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Intensifying T2DM treatment with IDegLira lowers risk of weight gain or hypoglycaemia

Dr. Rose Ting
Specialist in Endocrinology, Diabetes & Metabolism
Hong Kong
07 Aug 2020
Many patients with type 2 diabetes mellitus (T2DM) fail to achieve guideline-recommended HbA1c level and remain at risk of complications. Existing treatment intensification regimens are complex and often associated with weight gain and hypoglycaemia. In an interview with MIMS Doctor, Dr Rose Ting, Specialist in Endocrinology, Diabetes & Metabolism in Hong Kong, discussed the use of the once-daily fixed-ratio combination (FRC) of insulin degludec (IDeg) plus liraglutide (IDegLira [Xultophy®, Novo Nordisk]) as a simple and effective alternative for basal insulin treatment intensification in patients with T2DM.

Need for basal insulin intensification in T2DM

Over 60 percent of T2DM patients treated with basal insulin fail to meet the recommended HbA1c goal of <7 percent. [Diabetes Obes Metab 2012;14:228-233] Reluctance to switch insulin regimens or to intensify treatment is not uncommon among patients with HbA1c well above target levels. [Diabet Med 2012;29:e13-e20]

“Exposure to prolonged periods of poor glycaemic control is associated with the development of macro- and microvascular complications, particularly retinopathy, neuropathy and nephropathy,” noted Ting.

“The progressive decline in β-cell function in T2DM will eventually necessitate intensification of basal insulin therapy with the addition of prandial [bolus] insulin,” she explained. “Administering multiple daily injections is effective for achieving postprandial glycaemic control, but it requires patient compliance and is associated with increased risks of hypoglycaemia and weight gain.”

Concerns over these side effects can lead to reduced treatment adherence and reluctance to intensify therapy by both the patient and the healthcare provider, resulting in poor glycaemic control. [Am J Med 2013;126(9 Suppl 1):S38-S48] The complexity of insulin intensification regimens is also a barrier to achieving and maintaining target HbA1c levels. [Diabet Med 2012;29:682-689]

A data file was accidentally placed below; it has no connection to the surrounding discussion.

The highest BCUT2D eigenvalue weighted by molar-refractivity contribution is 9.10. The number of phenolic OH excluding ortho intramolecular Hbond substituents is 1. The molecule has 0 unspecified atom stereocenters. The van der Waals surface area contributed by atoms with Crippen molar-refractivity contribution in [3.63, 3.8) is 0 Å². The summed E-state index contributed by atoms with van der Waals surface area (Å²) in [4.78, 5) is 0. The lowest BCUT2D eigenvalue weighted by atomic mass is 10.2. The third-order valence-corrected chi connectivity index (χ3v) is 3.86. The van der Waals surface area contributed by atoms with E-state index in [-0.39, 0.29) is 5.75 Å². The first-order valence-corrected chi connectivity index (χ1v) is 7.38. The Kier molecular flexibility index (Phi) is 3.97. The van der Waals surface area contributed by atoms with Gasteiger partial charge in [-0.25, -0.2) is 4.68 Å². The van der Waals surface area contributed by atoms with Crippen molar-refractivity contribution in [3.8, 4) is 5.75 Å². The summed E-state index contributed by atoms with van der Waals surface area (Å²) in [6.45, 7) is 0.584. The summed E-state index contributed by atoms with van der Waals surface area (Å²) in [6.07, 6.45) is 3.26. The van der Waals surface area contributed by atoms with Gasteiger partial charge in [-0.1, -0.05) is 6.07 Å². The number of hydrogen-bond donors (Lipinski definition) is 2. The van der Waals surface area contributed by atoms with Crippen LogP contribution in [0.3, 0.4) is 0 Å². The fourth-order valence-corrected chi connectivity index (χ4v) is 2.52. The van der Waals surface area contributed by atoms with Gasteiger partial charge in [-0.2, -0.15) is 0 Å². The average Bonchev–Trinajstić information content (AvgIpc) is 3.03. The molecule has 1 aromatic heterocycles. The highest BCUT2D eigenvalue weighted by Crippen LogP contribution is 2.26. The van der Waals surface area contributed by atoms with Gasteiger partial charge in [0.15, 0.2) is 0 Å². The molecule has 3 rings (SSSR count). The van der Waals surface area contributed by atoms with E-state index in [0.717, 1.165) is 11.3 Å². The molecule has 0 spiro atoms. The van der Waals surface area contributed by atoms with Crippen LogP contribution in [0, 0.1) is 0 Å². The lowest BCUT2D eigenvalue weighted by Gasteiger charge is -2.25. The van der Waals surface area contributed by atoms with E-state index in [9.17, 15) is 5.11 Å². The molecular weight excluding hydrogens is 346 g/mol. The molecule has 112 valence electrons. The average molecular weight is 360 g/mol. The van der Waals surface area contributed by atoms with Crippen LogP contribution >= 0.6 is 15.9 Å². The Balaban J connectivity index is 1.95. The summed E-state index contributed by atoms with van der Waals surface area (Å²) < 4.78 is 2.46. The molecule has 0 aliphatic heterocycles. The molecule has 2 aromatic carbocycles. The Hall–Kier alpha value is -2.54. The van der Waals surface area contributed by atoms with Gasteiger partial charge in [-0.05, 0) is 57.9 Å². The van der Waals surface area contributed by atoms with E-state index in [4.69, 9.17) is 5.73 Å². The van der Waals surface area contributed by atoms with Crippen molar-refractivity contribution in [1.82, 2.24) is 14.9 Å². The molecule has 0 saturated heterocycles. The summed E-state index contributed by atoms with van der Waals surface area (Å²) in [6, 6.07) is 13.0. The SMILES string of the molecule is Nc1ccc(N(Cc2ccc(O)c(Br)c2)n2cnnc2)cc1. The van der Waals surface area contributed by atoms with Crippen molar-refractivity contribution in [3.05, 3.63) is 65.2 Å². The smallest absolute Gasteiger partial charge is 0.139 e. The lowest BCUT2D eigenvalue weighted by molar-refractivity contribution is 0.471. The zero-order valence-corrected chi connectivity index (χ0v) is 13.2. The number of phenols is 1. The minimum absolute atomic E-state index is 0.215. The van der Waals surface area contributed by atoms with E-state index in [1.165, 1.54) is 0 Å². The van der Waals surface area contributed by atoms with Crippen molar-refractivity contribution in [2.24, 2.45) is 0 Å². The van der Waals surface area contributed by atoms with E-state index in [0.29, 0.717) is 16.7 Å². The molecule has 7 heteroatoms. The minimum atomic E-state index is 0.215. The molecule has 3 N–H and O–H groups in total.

Hence, there is a need for more convenient options for intensifying basal insulin therapy, with minimal or no risk of hypoglycaemia and weight gain, to maintain durable glycaemic control and to prevent long-term complications.

Complementary modes of action of IDeg and liraglutide in T2DM

IDegLira is a FRC of the basal insulin IDeg (100 units/mL) and the glucagon-like peptide-1 receptor agonist (GLP-1 RA) liraglutide (3.6 mg/mL) administered as a once-daily injection from a 3 mL prefilled pen. [Xultophy Hong Kong Prescribing Information, Jan 2019]

The complementary actions of IDeg and liraglutide provide several benefits to patients with T2DM. Basal insulin effectively lowers fasting plasma glucose (FPG) levels. The incretin mimetic, liraglutide, lowers both FPG and postprandial glucose by enhancing endogenous insulin release and suppressing endogenous glucagon secretion, both in a glucose-dependent manner. Hence, it can counterbalance the risk of hypoglycaemia associated with increasing doses of insulin. Liraglutide also delays gastric emptying and reduces appetite, thus promoting weight loss. (Figure 1) [Expert Rev Endocrinol Metab 2015;11:7-19]

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DUAL clinical trial programme

The clinical efficacy and tolerability of IDegLira vs traditional insulin therapies was demonstrated in three phase III, randomized, open-label controlled trials in patients with T2DM.

DUAL I: IDegLira vs IDeg or liraglutide